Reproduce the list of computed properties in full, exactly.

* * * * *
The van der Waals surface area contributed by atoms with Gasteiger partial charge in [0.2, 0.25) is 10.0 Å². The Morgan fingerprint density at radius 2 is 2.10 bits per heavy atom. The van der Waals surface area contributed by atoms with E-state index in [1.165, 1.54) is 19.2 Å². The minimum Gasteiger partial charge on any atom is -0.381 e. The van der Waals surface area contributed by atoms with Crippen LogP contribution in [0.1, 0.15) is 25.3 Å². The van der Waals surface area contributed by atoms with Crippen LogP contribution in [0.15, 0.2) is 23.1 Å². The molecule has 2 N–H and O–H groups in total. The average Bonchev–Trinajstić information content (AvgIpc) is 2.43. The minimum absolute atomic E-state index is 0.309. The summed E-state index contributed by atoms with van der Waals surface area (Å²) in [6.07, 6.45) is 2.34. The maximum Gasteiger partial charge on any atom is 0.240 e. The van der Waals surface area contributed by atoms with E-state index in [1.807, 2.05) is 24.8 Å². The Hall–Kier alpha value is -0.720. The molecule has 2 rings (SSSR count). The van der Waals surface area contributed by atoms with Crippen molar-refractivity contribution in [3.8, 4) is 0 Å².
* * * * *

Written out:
The van der Waals surface area contributed by atoms with Gasteiger partial charge in [0.2, 0.25) is 10.0 Å². The Morgan fingerprint density at radius 2 is 2.10 bits per heavy atom. The van der Waals surface area contributed by atoms with E-state index in [1.165, 1.54) is 19.2 Å². The minimum Gasteiger partial charge on any atom is -0.381 e. The van der Waals surface area contributed by atoms with Crippen LogP contribution in [0.1, 0.15) is 25.3 Å². The van der Waals surface area contributed by atoms with Crippen LogP contribution in [0.15, 0.2) is 23.1 Å². The molecule has 2 N–H and O–H groups in total. The average Bonchev–Trinajstić information content (AvgIpc) is 2.43. The minimum absolute atomic E-state index is 0.309. The summed E-state index contributed by atoms with van der Waals surface area (Å²) in [6.07, 6.45) is 2.34. The maximum Gasteiger partial charge on any atom is 0.240 e. The van der Waals surface area contributed by atoms with E-state index in [1.807, 2.05) is 24.8 Å². The Hall–Kier alpha value is -0.720. The molecule has 2 rings (SSSR count). The van der Waals surface area contributed by atoms with Crippen molar-refractivity contribution in [3.8, 4) is 0 Å².